November 11, 2014 Articles

Seven Lessons for Litigating Your First Case Through Trial

Universal lessons to help you to manage your case and obtain a favorable verdict.

By Michael Luongo

The vast majority of civil lawsuits will never go to trial. Trial is costly and time-consuming, and there is no guarantee that a judge will accept your interpretation of the law or that a jury will side with your version of the facts. Given this uncertainty, most litigants will work to negotiate with their adversaries to achieve a mutually agreeable settlement outside the courtroom.

Not all cases are amenable to compromise, however. Whether the parties are too far off in their settlement demands or the plaintiff is seeking relief that is untenable to the defendant, trial may become the only viable option to resolve a claim.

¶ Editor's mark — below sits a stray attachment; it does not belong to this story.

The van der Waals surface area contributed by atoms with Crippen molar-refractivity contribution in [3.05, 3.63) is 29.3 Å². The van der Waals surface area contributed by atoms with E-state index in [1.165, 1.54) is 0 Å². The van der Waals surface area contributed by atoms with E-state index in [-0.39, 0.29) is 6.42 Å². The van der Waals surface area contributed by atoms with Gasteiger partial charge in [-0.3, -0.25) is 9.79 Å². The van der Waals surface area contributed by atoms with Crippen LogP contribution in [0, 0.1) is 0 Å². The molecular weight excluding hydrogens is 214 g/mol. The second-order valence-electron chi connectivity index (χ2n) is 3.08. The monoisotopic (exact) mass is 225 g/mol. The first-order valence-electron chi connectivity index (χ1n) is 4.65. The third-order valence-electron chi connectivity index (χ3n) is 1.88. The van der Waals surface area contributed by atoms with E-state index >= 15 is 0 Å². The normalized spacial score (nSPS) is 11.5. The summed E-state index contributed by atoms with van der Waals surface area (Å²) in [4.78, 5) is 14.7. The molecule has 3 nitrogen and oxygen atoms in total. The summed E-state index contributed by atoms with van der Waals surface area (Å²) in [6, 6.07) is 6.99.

One of the first files I took on as a new attorney turned out to be such a case. What’s more, I would be defending the lawsuit on my own, without co-counsel to lean on. While litigating a case from the pleadings through trial may seem like a heavy burden for freshly minted attorneys, there are several universal lessons that I took away from the experience that can help you to manage your case and best position your client to obtain a favorable verdict at trial.


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